• Topic: Security
  • Political Geography: Europe
  • Author: M.S. Umesh Babu, Sunil Nautiyal
  • Publication Date: 10-2012
  • Content Type: Working Paper
  • Institution: Norwegian Institute of International Affairs
  • Abstract: This paper provides an overview on biofuel production and its pros and cons in India and elsewhere. The paper also discusses the major issue of whether biofuels are an alternative to fossil fuels or are a competitive for food production. It examines benefits for the rural poor by providing additional income, employment, land value, etc., and the circumstances of the biofuels market and its inputs for GDP growth in India. However, of late, biofuels and their production have failed to address challenges like supply of water and food security, for the growing population in India as well as many other developing countries in the world. This paper highlighted these issues in detail particularly disadvantages of biofuel production.
  • Topic: Security, Environment, Oil, Water, Food
  • Political Geography: India
  • Author: Cedric De Coning, Andreas Øien Stensland, Walter Lotze
  • Publication Date: 07-2011
  • Content Type: Working Paper
  • Institution: Norwegian Institute of International Affairs
  • Abstract: The protection of civilians (PoC) has received increasing levels of attention in United Nations (UN) mandated peacekeeping operations over the course of the past decade. Since 1999, eleven UN peacekeeping operations have been provided with increasingly robust protection of civilians mandates, and the UN System has over the past years focussed increasing levels of attention on the protection of civilians, not only in peacekeeping operations, but indeed across the range of activities undertaken by the UN in support of conflict management, resolution and transformation efforts. Although the wording of the clauses that address the protection of civilians in UN Security Council resolutions has been quite similar to date, the ways in which different missions have implemented these mandates have varied. Because missions operate within differing contexts, each mission is required to develop a unique strategy through which to achieve the common principles and aims of protecting civilians in conflict situations according to the unique setting in which it operates.
  • Topic: Conflict Resolution, Security, Human Rights, United Nations, Peacekeeping
  • Author: Karoline R. Eckroth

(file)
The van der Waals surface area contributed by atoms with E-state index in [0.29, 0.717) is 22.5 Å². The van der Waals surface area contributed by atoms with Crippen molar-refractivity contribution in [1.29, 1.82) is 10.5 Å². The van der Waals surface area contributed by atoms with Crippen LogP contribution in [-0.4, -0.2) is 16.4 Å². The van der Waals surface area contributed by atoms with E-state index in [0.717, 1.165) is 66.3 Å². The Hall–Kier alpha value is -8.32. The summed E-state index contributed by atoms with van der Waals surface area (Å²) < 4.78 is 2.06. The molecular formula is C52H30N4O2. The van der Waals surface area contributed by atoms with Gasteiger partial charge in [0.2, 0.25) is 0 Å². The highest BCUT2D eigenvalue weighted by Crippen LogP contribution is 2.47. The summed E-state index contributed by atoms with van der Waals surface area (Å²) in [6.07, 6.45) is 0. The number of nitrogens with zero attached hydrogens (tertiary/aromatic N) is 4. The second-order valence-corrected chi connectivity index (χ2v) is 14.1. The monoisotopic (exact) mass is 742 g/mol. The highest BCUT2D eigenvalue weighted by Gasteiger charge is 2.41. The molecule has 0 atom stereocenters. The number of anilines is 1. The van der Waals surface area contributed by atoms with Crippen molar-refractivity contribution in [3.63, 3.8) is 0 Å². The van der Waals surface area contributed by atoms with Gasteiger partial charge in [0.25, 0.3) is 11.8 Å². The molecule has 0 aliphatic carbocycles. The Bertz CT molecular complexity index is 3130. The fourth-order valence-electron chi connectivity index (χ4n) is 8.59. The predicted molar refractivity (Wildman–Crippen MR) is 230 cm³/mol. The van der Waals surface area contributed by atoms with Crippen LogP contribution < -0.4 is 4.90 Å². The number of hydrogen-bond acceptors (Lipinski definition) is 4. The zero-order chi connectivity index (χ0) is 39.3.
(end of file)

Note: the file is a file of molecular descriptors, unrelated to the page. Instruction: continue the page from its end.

• Publication Date: 02-2010
  • Content Type: Working Paper
  • Institution: Norwegian Institute of International Affairs
  • Abstract: The changing nature of armed conflict has resulted in increased need to safeguard civilians, including humanitarian personnel, which is reflected in the emerging protection of civilians agenda. This report considers to what extent the issues raised in the recently updated OCHA Aide Memoire reflect the security needs of aid workers on the ground, by examining the case of Darfur
  • Topic: Conflict Resolution, Security, Political Violence, Genocide, Human Rights, Human Welfare, Humanitarian Aid
  • Political Geography: United Nations
  • Author: Robert Muggah
  • Publication Date: 07-2010
  • Content Type: Working Paper
  • Institution: Norwegian Institute of International Affairs
  • Abstract: This literature review offers a general overview of policy-related and theoretical innovations in disarmament, demobilization and reintegration (DDR) over the past decade. Drawing on an extensive review of academic and prescriptive contributions, it teases out key trends in the character and shape of DDR activities. If detects a shift from minimalist (security-first) interventions preoccupied with military and police priorities to maximalist (development-oriented) activities in the present era. It also notes a progressive professionalisation and standardization of DDR practice within the multilateral, bilateral and non-governmental communities. Moreover, the review observes a shift in the focus of research on DDR. Early in the decade, scholars were preoccupied with the process and practice of DDR as a spatially, temporally and socially bounded activity. Whilst establishing useful conceptual parameters, these researchers seldom considered more fundamental issues of causality and correlation, actor agency or intervention outcomes. Meanwhile, the latest wave of scholars are investing in comparative case studies, statistical assessments drawing on large-n samples and more experimental approaches to test counter-factuals. Focusing on a wider case selection these researchers are also exploring new sectoral horizons such as the relationships between DDR and combatant agency, peace agreements, transitional justice, security sector reform, and state-building more generally.